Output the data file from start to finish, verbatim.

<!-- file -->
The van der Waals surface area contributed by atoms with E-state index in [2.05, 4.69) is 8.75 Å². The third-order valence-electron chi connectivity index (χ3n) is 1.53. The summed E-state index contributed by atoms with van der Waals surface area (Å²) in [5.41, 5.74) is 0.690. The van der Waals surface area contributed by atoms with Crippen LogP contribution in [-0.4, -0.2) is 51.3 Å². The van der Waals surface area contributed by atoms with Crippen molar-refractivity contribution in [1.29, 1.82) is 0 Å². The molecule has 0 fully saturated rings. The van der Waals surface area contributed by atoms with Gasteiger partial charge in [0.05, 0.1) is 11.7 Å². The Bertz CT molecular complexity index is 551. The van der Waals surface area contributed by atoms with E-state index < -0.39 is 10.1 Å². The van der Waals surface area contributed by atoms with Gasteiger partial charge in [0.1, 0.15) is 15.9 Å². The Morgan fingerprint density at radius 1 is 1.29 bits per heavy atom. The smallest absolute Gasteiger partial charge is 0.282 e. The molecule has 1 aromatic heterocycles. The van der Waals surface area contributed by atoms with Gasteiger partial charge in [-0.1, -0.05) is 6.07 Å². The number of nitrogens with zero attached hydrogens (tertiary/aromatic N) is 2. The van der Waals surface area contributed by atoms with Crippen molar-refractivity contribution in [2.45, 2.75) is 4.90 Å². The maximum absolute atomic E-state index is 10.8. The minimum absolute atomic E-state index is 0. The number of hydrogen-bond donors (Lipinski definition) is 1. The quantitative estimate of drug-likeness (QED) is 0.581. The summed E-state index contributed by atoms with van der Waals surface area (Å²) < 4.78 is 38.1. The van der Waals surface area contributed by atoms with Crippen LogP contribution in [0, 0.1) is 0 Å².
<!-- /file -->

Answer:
The van der Waals surface area contributed by atoms with E-state index in [2.05, 4.69) is 8.75 Å². The third-order valence-electron chi connectivity index (χ3n) is 1.53. The summed E-state index contributed by atoms with van der Waals surface area (Å²) in [5.41, 5.74) is 0.690. The van der Waals surface area contributed by atoms with Crippen LogP contribution in [-0.4, -0.2) is 51.3 Å². The van der Waals surface area contributed by atoms with Crippen molar-refractivity contribution in [1.29, 1.82) is 0 Å². The molecule has 0 fully saturated rings. The van der Waals surface area contributed by atoms with Gasteiger partial charge in [0.05, 0.1) is 11.7 Å². The Bertz CT molecular complexity index is 551. The van der Waals surface area contributed by atoms with E-state index < -0.39 is 10.1 Å². The van der Waals surface area contributed by atoms with Gasteiger partial charge in [0.1, 0.15) is 15.9 Å². The Morgan fingerprint density at radius 1 is 1.29 bits per heavy atom. The smallest absolute Gasteiger partial charge is 0.282 e. The molecule has 1 aromatic heterocycles. The van der Waals surface area contributed by atoms with Gasteiger partial charge in [-0.1, -0.05) is 6.07 Å². The number of nitrogens with zero attached hydrogens (tertiary/aromatic N) is 2. The van der Waals surface area contributed by atoms with Crippen molar-refractivity contribution in [2.45, 2.75) is 4.90 Å². The maximum absolute atomic E-state index is 10.8. The minimum absolute atomic E-state index is 0. The number of hydrogen-bond donors (Lipinski definition) is 1. The quantitative estimate of drug-likeness (QED) is 0.581. The summed E-state index contributed by atoms with van der Waals surface area (Å²) < 4.78 is 38.1. The van der Waals surface area contributed by atoms with Crippen LogP contribution in [0, 0.1) is 0 Å².